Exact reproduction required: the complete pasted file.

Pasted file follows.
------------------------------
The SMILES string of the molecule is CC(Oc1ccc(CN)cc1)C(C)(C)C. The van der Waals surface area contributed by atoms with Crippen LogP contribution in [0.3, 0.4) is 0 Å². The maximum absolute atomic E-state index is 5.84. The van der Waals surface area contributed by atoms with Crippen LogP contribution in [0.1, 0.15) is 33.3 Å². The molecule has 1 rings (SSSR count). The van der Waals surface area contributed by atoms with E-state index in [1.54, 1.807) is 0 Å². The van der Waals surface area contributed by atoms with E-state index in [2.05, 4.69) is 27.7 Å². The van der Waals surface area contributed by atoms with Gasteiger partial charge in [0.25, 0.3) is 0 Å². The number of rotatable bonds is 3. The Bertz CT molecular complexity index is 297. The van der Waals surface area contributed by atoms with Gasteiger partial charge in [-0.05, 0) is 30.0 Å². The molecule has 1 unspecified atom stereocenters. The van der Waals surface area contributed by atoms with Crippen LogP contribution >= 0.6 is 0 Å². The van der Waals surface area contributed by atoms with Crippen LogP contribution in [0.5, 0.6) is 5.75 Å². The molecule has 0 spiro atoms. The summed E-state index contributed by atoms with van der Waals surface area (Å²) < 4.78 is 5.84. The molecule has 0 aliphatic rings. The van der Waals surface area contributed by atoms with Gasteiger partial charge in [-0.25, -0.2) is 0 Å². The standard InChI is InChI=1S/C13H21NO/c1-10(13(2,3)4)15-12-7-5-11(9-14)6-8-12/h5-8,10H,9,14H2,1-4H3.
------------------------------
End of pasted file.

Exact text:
The SMILES string of the molecule is CC(Oc1ccc(CN)cc1)C(C)(C)C. The van der Waals surface area contributed by atoms with Crippen LogP contribution in [0.3, 0.4) is 0 Å². The maximum absolute atomic E-state index is 5.84. The van der Waals surface area contributed by atoms with Crippen LogP contribution in [0.1, 0.15) is 33.3 Å². The molecule has 1 rings (SSSR count). The van der Waals surface area contributed by atoms with E-state index in [1.54, 1.807) is 0 Å². The van der Waals surface area contributed by atoms with E-state index in [2.05, 4.69) is 27.7 Å². The van der Waals surface area contributed by atoms with Gasteiger partial charge in [0.25, 0.3) is 0 Å². The number of rotatable bonds is 3. The Bertz CT molecular complexity index is 297. The van der Waals surface area contributed by atoms with Gasteiger partial charge in [-0.05, 0) is 30.0 Å². The molecule has 1 unspecified atom stereocenters. The van der Waals surface area contributed by atoms with Crippen LogP contribution >= 0.6 is 0 Å². The van der Waals surface area contributed by atoms with Crippen LogP contribution in [0.5, 0.6) is 5.75 Å². The molecule has 0 spiro atoms. The summed E-state index contributed by atoms with van der Waals surface area (Å²) < 4.78 is 5.84. The molecule has 0 aliphatic rings. The van der Waals surface area contributed by atoms with Gasteiger partial charge in [-0.25, -0.2) is 0 Å². The standard InChI is InChI=1S/C13H21NO/c1-10(13(2,3)4)15-12-7-5-11(9-14)6-8-12/h5-8,10H,9,14H2,1-4H3.